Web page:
Active Design Guidelines

Active Design Guidelines | Notes of Interest

Active Design Guidelines, a collaborative effort of four New York City municipal agencies, Department of Health and Mental Hygiene (DOHMH), Department of Correction (DOC), Department of Transportation (DOT), and Department of City Planning (DCP), along with countless civic organizations and professional societies, sprang from the results of several Fit City conferences.

Fit City began as a conference in 2006, bringing together the AlA New York Chapter and the New York City DOHMH for a public conference promoting physical activity through design. In a spirit of intellectual flexibility and frankness, architects, designers, physicians, and public health experts shared a stage to discuss how architecture and design excellence could positively counteract the alarming number of annual deaths stemming from obesity and other chronic diseases. Many of the solutions were simple: emphasize and improve stairs; pursue mixed-use zoning that creates safe and effective pedestrian circulation by bike and on foot, even for those with disabilities.

Four years and five conferences later, over 500 miles of dedicated bike lanes have been built, proceeding toward a master plan of over 900 miles. Major projects resulted from the Fit City efforts, most importantly the Active Design Guidelines. Published in January 2010, through a unique multi-agency, inter-disciplinary collaboration with the New York City Department of Design and Construction (DDC), DOHMH, DOT, DCP, the Mayor’s Office of Management and Budget (OMB), as well as leading academic experts, the Guidelines are a set of evidence-based and best-practice strategies to guide public and private sector architects, designers, planners and owners and managers on the routine inclusion of physical activity-promoting strategies in the design, construction, and operations of buildings, streets, and neighborhoods. New York City Mayor Michael Bloomberg has helped to create conditions for the multi-agency collaboration needed for the successful development and implementation of the Guidelines.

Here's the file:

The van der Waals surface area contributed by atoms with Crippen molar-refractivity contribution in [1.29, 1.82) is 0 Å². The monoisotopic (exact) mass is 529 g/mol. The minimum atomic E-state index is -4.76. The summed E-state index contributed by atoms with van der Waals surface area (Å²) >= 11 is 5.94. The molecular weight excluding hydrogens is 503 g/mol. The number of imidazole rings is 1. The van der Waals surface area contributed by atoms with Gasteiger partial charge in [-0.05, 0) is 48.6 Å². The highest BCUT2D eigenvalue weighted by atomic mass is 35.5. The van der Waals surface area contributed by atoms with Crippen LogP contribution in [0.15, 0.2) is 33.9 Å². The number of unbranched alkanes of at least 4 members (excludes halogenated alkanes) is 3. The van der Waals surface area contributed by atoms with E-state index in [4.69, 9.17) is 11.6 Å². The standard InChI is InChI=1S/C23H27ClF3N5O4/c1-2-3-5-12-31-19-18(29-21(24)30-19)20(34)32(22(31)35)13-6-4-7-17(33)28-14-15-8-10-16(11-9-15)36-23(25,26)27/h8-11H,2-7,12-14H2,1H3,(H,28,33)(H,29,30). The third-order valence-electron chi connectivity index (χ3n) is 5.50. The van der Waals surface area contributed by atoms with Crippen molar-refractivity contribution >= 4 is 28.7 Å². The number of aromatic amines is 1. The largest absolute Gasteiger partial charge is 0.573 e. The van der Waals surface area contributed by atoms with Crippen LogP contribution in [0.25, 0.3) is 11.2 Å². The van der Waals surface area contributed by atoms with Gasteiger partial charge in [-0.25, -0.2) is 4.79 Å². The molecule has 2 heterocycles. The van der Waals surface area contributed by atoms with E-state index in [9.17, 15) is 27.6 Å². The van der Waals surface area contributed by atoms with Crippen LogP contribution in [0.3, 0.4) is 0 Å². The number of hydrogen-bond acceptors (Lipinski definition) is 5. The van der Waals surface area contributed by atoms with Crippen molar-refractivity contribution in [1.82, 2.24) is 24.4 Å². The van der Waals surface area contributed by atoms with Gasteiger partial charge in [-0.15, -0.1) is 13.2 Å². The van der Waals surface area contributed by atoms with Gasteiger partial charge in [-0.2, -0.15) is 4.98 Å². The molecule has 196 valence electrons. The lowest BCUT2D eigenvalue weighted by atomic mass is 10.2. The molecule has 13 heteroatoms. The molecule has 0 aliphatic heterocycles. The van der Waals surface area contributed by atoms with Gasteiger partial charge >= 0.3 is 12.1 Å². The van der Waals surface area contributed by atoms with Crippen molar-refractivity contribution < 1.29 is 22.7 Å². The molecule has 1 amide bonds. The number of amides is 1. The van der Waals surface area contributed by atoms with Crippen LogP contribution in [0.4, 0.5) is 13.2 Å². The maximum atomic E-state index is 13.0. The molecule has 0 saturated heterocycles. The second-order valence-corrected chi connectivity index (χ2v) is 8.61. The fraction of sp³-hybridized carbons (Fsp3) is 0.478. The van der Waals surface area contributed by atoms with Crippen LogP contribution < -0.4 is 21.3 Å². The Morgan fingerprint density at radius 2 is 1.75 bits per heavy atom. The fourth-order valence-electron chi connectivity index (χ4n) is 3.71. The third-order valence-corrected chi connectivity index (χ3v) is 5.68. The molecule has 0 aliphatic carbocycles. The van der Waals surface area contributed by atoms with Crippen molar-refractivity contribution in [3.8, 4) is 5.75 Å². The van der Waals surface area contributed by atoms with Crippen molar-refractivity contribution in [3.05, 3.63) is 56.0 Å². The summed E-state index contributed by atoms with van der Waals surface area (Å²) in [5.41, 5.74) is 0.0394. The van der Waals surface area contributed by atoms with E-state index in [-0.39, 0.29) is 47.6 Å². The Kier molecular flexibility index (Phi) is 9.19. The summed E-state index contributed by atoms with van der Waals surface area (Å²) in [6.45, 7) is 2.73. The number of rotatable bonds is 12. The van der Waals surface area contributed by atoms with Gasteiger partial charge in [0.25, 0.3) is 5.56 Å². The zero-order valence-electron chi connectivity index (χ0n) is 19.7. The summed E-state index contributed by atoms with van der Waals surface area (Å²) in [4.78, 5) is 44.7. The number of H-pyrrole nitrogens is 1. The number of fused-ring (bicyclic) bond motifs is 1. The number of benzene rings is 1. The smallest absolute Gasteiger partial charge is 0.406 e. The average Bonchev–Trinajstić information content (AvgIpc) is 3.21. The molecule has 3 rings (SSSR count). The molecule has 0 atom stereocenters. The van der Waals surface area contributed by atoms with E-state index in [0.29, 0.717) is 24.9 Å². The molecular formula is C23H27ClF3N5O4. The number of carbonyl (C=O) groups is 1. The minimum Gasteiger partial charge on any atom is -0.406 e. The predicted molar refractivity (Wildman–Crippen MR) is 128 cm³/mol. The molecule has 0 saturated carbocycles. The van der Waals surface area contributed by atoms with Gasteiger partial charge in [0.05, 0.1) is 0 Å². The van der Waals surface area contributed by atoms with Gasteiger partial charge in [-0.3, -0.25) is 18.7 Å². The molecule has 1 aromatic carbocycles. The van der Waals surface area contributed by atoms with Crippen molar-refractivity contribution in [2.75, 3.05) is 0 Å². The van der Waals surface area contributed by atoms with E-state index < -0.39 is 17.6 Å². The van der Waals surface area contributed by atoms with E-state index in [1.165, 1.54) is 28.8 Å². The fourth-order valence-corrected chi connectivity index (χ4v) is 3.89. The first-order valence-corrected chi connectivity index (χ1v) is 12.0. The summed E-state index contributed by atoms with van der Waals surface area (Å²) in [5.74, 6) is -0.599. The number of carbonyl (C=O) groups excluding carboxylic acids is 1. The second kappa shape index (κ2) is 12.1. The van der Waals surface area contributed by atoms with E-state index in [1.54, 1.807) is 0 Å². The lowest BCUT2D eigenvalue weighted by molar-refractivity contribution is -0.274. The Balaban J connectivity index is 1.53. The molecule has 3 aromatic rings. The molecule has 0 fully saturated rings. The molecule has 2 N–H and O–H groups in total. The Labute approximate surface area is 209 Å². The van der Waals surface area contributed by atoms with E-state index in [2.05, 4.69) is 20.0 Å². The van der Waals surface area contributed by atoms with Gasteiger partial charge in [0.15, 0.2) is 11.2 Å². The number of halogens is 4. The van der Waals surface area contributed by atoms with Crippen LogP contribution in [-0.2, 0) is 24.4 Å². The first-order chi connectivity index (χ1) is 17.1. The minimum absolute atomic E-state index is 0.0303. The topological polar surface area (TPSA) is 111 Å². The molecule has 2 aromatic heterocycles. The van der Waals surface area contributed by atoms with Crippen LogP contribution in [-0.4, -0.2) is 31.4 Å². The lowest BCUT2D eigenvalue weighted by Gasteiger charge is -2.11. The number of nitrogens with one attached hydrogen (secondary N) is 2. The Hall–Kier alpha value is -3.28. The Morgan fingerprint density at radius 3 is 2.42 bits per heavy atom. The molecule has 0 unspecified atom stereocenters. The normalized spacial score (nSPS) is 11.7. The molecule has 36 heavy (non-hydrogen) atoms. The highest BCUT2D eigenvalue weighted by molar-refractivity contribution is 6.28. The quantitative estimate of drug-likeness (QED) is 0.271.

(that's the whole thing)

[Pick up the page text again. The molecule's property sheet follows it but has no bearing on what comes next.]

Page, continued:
Active Design Guidelines

The strategies in the Guidelines are being incorporated into DDC standards used to guide staff, contractors and consultants working on public sector street and building projects, and similar policies are being considered for adoption by other cities and private agencies. The DOT is actively using the street design strategies. In addition, DCP has created zoning incentives for supermarket development and bicycle storage. Feasibility studies for zoning incentives for additional active design measures, such as best practice stairwells, are underway.

The Guidelines provide an excellent reference for architects and policy makers. Resources include checklists, specific design strategies, illustrations, project examples and a model LEED Innovation Credit for Increased Physical Activity. Since their release, over 4,000 copies of the Guidelines have been downloaded from the DDC website, with approximately 1,000 copies in New York City, 1,500 copies in the U.S. outside of New York City, and 1,500 copies internationally. A series of workshops with designers, design academics and property management professionals is currently underway to garner input to guide ongoing implementation activities.

Broad implementation of the Guidelines, particularly in the public sector, will create a healthier built environment across all neighborhoods, including our high needs neighborhoods with the highest obesity rates. Adoption of the Guidelines strategies will help address the health disparities affected by current disparities in environmental supports for healthy behaviors. Gayle Nicoll, PhD, says in her reference letter, "The Active Design Guidelines and the Active Design Initiative amongst environmental designers will be one of the major forces of change within the professions of architecture, urban design, urban planning, interior design and health promotion for the next decade."

Copyright

  • Photo Credit: © Center for Architecture and AIA New York Chapter; © The City of New York

Active Design Guidelines

Active Design Guidelines

Jury Comments

This could spread like wildfire.

This is an extraordinarily important issue in terms of architecture being transformational. Not just about the quality of the spaces that we are shaping, this is about direct impact on the individual.

One of the most creative and helpful documents that I’ve seen in a long time.

2011 Institute Honors for Collaborative and Professional Achievement Award Jury

  • Chris Morrison, AIA, (Chair)
  • Cunningham | Quill Architects
  • Washington, D.C.
  • Edward Feiner, FAIA
  • Perkins & Will
  • Arlington, Va.
  • David Frommer, AIA
  • UNLV Planning and Construction
  • Las Vegas
  • Diane Georgopulos, FAIA
  • Mass Housing Finance Agency
  • Cambridge, Mass.
  • Clyde Porter, FAIA
  • Dallas County Community College District
  • Mesquite, Tex.

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